Air conditioners, however, are not the answer for fighting extreme heat. They are machines that break down. They rely on Earth-harming chemicals to cool the air. They are powered by electricity largely produced by fossil fuels. They have a “very real and harmful impact on the planet.”
Air conditioners or not, extreme heat is here to stay. It happened with intense ferocity in 2020 and 2021 and in early September 2022. It was difficult being outside. I rushed to the college library at eight in the morning. But returning home around one in the afternoon was a struggle. The very warm air and hot Sun engulfed me like hot water in the swimming pool, making breathing uncomfortable, nay dangerous. This climate warning lasted about two weeks.
“As is the case for many of California’s biggest climate challenges – think of wildfires and the drought – extreme heat is likely to become a permanent fixture of life, and communities are scrambling to adapt.”
But how can one adapt to danger verging on death? The temperatures of extreme heat next year and after are certain to be higher than 112 degrees Fahrenheit.
California can fight climate chaos with green farming and public transportation
Belatedly, Governor Newsom of California said, “California is taking aggressive action to combat the climate crisis and build resilience in our most vulnerable communities, including a comprehensive strategy to protect Californians from extreme heat. With lives and livelihoods on the line, we cannot afford to delay.”
But I don’t see anything “aggressive” in California in fighting climate chaos. Agribusiness as usual gulps down 80 percent of our scarce drinking water for producing crops for countless chicken, hogs, and cattle on the menu. Animal farms slaughter millions of these sick animals every year for Californians addicted to meat. These animal farms, and the rest of industrialized agriculture, however, are gigantic factories of greenhouse gases warming the planet and boosting extreme heat.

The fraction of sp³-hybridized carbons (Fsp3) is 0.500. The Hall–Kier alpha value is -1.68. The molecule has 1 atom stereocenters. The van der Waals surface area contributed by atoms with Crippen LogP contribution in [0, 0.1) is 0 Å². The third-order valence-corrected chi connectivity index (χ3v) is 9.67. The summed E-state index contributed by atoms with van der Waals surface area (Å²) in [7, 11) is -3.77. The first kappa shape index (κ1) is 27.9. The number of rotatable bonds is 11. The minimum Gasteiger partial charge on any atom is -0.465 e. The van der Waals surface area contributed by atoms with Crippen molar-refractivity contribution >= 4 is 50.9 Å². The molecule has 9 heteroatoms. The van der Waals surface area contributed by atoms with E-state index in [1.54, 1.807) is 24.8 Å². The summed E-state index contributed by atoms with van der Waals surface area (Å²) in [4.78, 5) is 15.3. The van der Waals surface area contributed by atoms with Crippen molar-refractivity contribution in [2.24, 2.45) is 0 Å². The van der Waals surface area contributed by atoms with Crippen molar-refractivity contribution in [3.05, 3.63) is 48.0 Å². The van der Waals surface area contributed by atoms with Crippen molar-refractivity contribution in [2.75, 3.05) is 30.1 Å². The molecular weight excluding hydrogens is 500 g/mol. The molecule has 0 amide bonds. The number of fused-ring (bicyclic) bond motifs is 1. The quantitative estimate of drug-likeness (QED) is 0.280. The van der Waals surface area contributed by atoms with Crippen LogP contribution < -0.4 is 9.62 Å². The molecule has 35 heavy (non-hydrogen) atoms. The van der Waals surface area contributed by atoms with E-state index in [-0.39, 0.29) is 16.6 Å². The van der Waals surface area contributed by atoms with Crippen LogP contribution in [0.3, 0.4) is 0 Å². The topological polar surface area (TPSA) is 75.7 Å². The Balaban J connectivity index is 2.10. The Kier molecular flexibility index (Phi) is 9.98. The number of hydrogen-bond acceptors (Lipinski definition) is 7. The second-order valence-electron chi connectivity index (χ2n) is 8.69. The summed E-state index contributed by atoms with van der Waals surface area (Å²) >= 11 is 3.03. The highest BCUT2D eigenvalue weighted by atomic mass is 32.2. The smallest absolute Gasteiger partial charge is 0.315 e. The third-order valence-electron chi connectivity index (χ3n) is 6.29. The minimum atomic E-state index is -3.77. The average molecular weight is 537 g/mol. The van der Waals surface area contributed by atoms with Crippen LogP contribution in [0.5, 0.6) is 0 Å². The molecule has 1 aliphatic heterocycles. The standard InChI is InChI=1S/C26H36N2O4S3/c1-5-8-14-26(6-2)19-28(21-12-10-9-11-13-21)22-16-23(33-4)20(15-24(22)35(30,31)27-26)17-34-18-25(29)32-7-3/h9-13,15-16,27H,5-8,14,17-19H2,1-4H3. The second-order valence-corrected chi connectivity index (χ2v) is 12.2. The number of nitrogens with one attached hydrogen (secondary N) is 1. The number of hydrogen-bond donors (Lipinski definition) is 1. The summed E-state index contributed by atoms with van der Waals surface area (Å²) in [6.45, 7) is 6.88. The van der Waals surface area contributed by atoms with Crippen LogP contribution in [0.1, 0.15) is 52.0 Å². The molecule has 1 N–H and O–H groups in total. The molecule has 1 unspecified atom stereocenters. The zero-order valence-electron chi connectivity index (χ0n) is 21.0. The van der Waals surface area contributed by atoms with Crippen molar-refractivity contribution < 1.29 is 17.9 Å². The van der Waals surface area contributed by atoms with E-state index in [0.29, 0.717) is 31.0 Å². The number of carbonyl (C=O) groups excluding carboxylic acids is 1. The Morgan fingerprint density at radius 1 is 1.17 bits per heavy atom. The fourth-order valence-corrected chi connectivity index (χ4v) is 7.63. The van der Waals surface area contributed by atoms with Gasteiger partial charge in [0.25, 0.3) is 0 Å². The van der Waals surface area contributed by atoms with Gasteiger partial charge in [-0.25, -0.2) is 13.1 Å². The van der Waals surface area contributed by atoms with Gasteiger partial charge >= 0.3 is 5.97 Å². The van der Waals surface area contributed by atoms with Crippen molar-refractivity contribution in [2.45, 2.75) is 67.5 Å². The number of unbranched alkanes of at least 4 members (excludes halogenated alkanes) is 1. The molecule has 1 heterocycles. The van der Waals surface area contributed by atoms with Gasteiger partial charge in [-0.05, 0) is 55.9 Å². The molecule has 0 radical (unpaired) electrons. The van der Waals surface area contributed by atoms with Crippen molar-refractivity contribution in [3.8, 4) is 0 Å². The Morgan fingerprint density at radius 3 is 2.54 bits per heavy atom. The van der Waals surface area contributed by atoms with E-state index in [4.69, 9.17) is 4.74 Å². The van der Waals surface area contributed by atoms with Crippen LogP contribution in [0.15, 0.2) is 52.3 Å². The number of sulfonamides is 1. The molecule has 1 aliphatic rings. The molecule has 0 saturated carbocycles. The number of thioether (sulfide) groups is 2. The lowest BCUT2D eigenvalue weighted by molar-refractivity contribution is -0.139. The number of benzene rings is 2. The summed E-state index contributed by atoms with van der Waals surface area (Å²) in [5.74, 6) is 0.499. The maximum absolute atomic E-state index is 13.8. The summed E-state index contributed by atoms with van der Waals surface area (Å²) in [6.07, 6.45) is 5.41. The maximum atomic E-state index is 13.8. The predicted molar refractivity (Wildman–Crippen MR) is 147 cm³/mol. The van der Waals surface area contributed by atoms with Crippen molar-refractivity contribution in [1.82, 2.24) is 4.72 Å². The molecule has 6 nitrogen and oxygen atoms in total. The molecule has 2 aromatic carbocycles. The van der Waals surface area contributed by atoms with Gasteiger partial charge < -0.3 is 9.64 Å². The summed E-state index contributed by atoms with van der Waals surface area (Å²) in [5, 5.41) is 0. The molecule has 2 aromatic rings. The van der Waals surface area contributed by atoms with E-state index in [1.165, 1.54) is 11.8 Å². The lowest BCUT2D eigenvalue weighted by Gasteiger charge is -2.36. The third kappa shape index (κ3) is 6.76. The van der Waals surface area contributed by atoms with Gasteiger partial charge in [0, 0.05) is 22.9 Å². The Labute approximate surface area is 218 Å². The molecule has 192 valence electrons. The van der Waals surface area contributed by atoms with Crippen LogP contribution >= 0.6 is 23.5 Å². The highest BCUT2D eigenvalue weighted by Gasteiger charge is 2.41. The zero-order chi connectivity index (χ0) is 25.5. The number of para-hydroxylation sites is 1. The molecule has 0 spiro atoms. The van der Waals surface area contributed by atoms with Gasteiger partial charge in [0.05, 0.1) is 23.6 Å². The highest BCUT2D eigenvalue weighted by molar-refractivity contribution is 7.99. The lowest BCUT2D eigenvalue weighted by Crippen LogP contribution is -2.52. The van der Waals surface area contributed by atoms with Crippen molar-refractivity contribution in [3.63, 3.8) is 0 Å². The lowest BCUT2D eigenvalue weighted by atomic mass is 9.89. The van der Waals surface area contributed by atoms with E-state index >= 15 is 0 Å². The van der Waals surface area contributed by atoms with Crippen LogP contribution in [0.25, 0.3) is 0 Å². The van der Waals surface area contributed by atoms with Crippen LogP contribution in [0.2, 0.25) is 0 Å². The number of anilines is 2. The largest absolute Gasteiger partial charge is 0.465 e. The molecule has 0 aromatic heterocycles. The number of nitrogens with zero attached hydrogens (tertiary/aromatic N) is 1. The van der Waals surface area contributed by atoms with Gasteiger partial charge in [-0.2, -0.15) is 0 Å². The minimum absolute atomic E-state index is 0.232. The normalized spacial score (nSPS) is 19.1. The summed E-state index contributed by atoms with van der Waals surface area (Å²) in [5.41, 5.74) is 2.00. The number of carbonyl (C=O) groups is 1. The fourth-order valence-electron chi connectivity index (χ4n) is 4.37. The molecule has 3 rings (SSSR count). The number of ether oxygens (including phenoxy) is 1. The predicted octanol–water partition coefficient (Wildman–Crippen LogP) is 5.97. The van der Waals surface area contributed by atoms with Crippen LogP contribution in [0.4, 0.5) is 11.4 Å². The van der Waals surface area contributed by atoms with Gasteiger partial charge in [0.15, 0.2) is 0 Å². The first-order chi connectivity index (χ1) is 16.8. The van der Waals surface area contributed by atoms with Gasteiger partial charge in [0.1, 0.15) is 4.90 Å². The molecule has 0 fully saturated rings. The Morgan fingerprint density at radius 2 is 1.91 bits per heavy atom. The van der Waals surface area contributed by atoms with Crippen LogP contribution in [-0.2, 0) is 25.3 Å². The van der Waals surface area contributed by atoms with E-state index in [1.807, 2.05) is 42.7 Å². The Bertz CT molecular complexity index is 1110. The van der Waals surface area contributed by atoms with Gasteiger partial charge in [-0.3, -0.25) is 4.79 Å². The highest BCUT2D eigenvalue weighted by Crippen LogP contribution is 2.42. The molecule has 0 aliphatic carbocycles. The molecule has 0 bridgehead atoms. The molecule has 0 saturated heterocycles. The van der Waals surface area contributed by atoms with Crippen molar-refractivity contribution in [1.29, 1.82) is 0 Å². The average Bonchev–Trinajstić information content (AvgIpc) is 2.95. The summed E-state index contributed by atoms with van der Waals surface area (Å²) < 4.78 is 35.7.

Another source of extreme heat is your beloved automobile, which Newsom ignores. Waves of large petroleum-powered cars clog our streets and poison our air as if we still lived in the 1960s. Why is Governor Newsom not acting against so obvious a threat and harm? He could order car manufacturers to immediately stop producing these dangerous machines. He can also order them to stop selling them in California.
Alternatives exist. Electric cars, small electric cars. We should not allow the development of large electric cars (sports utility vehicles). But, above all, Newsom needs to fund public transportation: buses, trams, crisscrossing towns and cities, and trains and bullet trains. In fact, if he wants to make a difference, spend his political capital in rebuilding public transportation – and make it free.
The only time I rode a bullet train was in my last visit to China in 2019. Why is the bullet train in China but not in California/America? Are the Chinese better with advanced technology or care more about the public good than Americans? Can Newsom answer this question?
Excerpted: ‘Extreme Heat’.